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Hiding in the Mirror: The Quest for Alternate Realities, from Plato to String Theory (by way of Alicei n Wonderland, Einstein, and The Twilight Zone) Paperback – November 28, 2006
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“A brilliant, thrilling book . . . You’ll have so much fun reading that you’ll hardly notice you’re getting a primer on contemporary physics and cosmology.” —Walter Isaacson, author of Benjamin Franklin: An American Life
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Top Customer Reviews
While they are ultimately concerned with the same speculative ideas about extra dimensions, Krauss and Randall's books are in many ways different. Randall is writing about her own research work, so on the one hand she is a partisan for these ideas, on the other she gets to tell the inside story of exactly how she came up with them. She goes to a lot of trouble to dig in and try and explain in as simple terms as possible the details of the physics that motivates this research, as well as exactly what it is trying to achieve, how it has evolved in recent years and where it seems to be going. Krauss also covers these topics, but is (justifiably in my view) more of a skeptic, and sets the whole story in a wider context of the long history of this kind of speculation. If you've read Randall's book, you should seriously consider reading Krauss for a different point of view. If you read Krauss and want a much more extended exposition on some of these topics, Randall is the place to go.
Krauss begins by telling the story of an episode of the Twilight Zone TV program that had quite an impact on him when he was very young.Read more ›
In his book, he shows that String Theory and all that is connected to it, is just the modern day version of "The Emperor's New Clothes". You have people with degrees saying that if you look hard enough, you can just make out the color of the suit, the fine style, and how well it looks on you. Krauss is one of the individuals to point out, "but look, he's really naked!" There really are no clothes.(proof) He very politely tries to explain this to you, when I think that secretly he would love to just yell out and tell you that String Theory is BS.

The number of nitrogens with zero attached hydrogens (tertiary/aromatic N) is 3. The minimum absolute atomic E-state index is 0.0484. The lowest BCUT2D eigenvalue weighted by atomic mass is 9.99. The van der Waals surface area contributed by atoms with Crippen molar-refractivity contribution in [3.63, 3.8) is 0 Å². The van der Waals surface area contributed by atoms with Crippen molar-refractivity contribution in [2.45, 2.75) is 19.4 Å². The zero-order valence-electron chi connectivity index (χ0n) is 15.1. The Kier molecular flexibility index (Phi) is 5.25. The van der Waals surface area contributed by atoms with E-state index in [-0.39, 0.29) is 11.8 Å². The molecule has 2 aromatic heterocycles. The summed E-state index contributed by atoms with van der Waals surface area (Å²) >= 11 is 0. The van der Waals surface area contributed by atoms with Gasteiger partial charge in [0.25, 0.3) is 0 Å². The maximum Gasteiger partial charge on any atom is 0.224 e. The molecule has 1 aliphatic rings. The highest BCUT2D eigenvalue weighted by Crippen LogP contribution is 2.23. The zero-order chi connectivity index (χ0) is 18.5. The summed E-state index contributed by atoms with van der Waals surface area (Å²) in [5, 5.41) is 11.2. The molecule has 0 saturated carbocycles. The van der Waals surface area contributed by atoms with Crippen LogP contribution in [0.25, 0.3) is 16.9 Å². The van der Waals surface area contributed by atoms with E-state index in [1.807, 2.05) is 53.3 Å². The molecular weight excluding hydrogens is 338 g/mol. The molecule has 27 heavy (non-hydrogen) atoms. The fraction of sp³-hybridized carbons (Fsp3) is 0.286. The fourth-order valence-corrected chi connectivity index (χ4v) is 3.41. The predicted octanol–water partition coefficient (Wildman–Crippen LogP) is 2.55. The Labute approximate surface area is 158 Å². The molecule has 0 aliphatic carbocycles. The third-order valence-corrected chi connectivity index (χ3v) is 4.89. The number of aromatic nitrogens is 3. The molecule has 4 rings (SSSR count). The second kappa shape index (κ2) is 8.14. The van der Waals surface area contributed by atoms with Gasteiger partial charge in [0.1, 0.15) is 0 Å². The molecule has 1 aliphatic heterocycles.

Krauss appears to have written two books . The first part of the book is a dissection of the concept of other dimensions in popoular culture with references to the scientific developments of the time. The second part of the book is an inspection of work of physicists from Relativity to the development of string theory.
It appears that multi dimension models (26 dimensions ) were developed for the Strong Force unti newer theories were able to abrogate the use of them. Kaluza and Klein were able to develop a theory which Maxwell's equations drops out of Gerneral Relativity if one considers five dimensions. The effect of electromagnetism is actually residual gravity in these models.
So there appeared to be one model to develop Grand unification by invoking mutlitdinmensions.
String theory-the belief that matter is a closed loop of vibrating energy has been impressive as a 'first draft' Some of the theory appears to be a modern rehashing of Kaluza -Klein for for a theory of quantum gravity. However as a second draft there appears no closure and the theory appears to be getting more complicated while at the same time explaining less and less.While string theory is impressive in explaining Quantum gravity it appears to be reaching the dimensions of religion in that many of its claims can't be tested, predicts little such as the Hierarchy problem and other theories have unified the strong,weak and electromagnetic forces without subscribing to 11 dimenisional space as M theory requires.Read more ›
Most Recent Customer Reviews
For those of us not physicists or mathematicians, the concepts in this book are challenging but also enlightening. Read morePublished 6 days ago by Scott North
Buy this book. It makes brains happy. Very interesting and well written.Published 4 months ago by Mike J. Przewoznik
to read it is a...MUST., to enhance your mind trying to understand the WORLD.Published 12 months ago by hernani morgante cortes
This is a fascinating book. It works a bit as a history of the interest in dimensions – the three of our apparent experience and the exploration many have made of the possibilities... Read morePublished 12 months ago by Amazon Customer
I have always been interested in science. In the late 70's I came across a book by Martin Gardner called "The Ambidextrous Universe" and it rekindled that interest. Read morePublished on April 21, 2013 by Patrick Clark
Science aside, this book is poorly written. Other reviews mention "rambling" and "disjointed." I must concur. Read morePublished on August 24, 2011 by DJenner8
I was in a science fiction writing class, and I bought this book just to satisfy my curiosity in a way Wikipedia couldn't. Read morePublished on May 21, 2011 by Carrie Gold
This author knows what's going on -
E.G. From the WSJ June 26, 2009
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